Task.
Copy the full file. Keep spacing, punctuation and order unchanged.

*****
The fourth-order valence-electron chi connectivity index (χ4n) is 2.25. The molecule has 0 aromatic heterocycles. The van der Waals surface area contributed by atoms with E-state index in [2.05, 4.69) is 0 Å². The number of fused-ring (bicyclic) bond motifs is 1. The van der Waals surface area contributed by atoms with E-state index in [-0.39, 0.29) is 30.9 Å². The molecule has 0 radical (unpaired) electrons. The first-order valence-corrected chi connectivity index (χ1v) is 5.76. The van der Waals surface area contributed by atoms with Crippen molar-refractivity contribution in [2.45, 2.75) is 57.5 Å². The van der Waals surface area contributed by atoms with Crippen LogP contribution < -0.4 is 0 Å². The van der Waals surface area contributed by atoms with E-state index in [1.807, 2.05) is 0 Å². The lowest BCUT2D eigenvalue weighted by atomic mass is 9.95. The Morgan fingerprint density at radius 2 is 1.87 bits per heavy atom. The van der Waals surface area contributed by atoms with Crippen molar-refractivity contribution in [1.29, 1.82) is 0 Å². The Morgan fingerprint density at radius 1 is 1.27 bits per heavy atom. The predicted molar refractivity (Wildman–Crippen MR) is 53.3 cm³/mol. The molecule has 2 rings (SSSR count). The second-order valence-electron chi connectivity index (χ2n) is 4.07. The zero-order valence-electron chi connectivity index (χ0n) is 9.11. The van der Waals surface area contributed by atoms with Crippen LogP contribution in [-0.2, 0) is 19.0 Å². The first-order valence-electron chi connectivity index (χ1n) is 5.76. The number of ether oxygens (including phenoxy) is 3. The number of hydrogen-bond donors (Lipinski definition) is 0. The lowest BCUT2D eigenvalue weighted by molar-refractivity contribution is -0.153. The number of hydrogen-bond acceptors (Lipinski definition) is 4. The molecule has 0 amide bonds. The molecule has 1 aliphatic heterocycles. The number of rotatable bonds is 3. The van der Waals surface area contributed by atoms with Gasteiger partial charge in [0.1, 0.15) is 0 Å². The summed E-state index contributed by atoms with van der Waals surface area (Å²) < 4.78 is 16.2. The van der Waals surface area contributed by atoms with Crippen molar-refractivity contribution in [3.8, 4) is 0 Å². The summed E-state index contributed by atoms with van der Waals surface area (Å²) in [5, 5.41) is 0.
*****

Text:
The fourth-order valence-electron chi connectivity index (χ4n) is 2.25. The molecule has 0 aromatic heterocycles. The van der Waals surface area contributed by atoms with E-state index in [2.05, 4.69) is 0 Å². The number of fused-ring (bicyclic) bond motifs is 1. The van der Waals surface area contributed by atoms with E-state index in [-0.39, 0.29) is 30.9 Å². The molecule has 0 radical (unpaired) electrons. The first-order valence-corrected chi connectivity index (χ1v) is 5.76. The van der Waals surface area contributed by atoms with Crippen molar-refractivity contribution in [2.45, 2.75) is 57.5 Å². The van der Waals surface area contributed by atoms with Crippen LogP contribution < -0.4 is 0 Å². The van der Waals surface area contributed by atoms with E-state index in [1.807, 2.05) is 0 Å². The lowest BCUT2D eigenvalue weighted by atomic mass is 9.95. The Morgan fingerprint density at radius 2 is 1.87 bits per heavy atom. The van der Waals surface area contributed by atoms with Crippen molar-refractivity contribution in [1.29, 1.82) is 0 Å². The Morgan fingerprint density at radius 1 is 1.27 bits per heavy atom. The predicted molar refractivity (Wildman–Crippen MR) is 53.3 cm³/mol. The molecule has 2 rings (SSSR count). The second-order valence-electron chi connectivity index (χ2n) is 4.07. The zero-order valence-electron chi connectivity index (χ0n) is 9.11. The van der Waals surface area contributed by atoms with Crippen LogP contribution in [-0.2, 0) is 19.0 Å². The first-order valence-electron chi connectivity index (χ1n) is 5.76. The number of ether oxygens (including phenoxy) is 3. The number of hydrogen-bond donors (Lipinski definition) is 0. The lowest BCUT2D eigenvalue weighted by molar-refractivity contribution is -0.153. The number of hydrogen-bond acceptors (Lipinski definition) is 4. The molecule has 0 amide bonds. The molecule has 1 aliphatic heterocycles. The number of rotatable bonds is 3. The van der Waals surface area contributed by atoms with Gasteiger partial charge in [0.1, 0.15) is 0 Å². The summed E-state index contributed by atoms with van der Waals surface area (Å²) < 4.78 is 16.2. The van der Waals surface area contributed by atoms with Crippen molar-refractivity contribution in [3.8, 4) is 0 Å². The summed E-state index contributed by atoms with van der Waals surface area (Å²) in [5, 5.41) is 0.